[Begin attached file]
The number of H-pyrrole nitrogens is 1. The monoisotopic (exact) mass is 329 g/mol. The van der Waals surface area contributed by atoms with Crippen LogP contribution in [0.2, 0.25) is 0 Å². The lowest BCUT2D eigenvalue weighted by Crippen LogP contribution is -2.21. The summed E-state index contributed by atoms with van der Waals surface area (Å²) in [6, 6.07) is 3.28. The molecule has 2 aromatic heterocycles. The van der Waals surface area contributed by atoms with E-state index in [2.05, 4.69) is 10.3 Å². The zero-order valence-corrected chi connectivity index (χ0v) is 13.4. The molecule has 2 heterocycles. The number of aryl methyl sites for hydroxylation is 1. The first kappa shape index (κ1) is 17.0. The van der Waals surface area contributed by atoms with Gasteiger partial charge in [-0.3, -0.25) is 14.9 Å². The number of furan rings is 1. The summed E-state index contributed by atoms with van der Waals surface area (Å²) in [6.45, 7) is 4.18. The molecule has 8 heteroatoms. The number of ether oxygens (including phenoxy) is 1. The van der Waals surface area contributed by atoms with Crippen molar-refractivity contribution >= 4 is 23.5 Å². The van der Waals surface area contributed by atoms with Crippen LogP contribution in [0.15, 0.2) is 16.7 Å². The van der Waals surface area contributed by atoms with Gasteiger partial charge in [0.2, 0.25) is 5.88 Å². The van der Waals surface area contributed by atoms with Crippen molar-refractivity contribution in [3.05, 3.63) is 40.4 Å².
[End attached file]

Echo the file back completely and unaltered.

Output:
The number of H-pyrrole nitrogens is 1. The monoisotopic (exact) mass is 329 g/mol. The van der Waals surface area contributed by atoms with Crippen LogP contribution in [0.2, 0.25) is 0 Å². The lowest BCUT2D eigenvalue weighted by Crippen LogP contribution is -2.21. The summed E-state index contributed by atoms with van der Waals surface area (Å²) in [6, 6.07) is 3.28. The molecule has 2 aromatic heterocycles. The van der Waals surface area contributed by atoms with E-state index in [2.05, 4.69) is 10.3 Å². The zero-order valence-corrected chi connectivity index (χ0v) is 13.4. The molecule has 2 heterocycles. The number of aryl methyl sites for hydroxylation is 1. The first kappa shape index (κ1) is 17.0. The van der Waals surface area contributed by atoms with Gasteiger partial charge in [-0.3, -0.25) is 14.9 Å². The number of furan rings is 1. The summed E-state index contributed by atoms with van der Waals surface area (Å²) in [6.45, 7) is 4.18. The molecule has 8 heteroatoms. The number of ether oxygens (including phenoxy) is 1. The van der Waals surface area contributed by atoms with Crippen molar-refractivity contribution >= 4 is 23.5 Å². The van der Waals surface area contributed by atoms with Crippen LogP contribution in [0.15, 0.2) is 16.7 Å². The van der Waals surface area contributed by atoms with Gasteiger partial charge in [0.2, 0.25) is 5.88 Å². The van der Waals surface area contributed by atoms with Crippen molar-refractivity contribution in [3.05, 3.63) is 40.4 Å².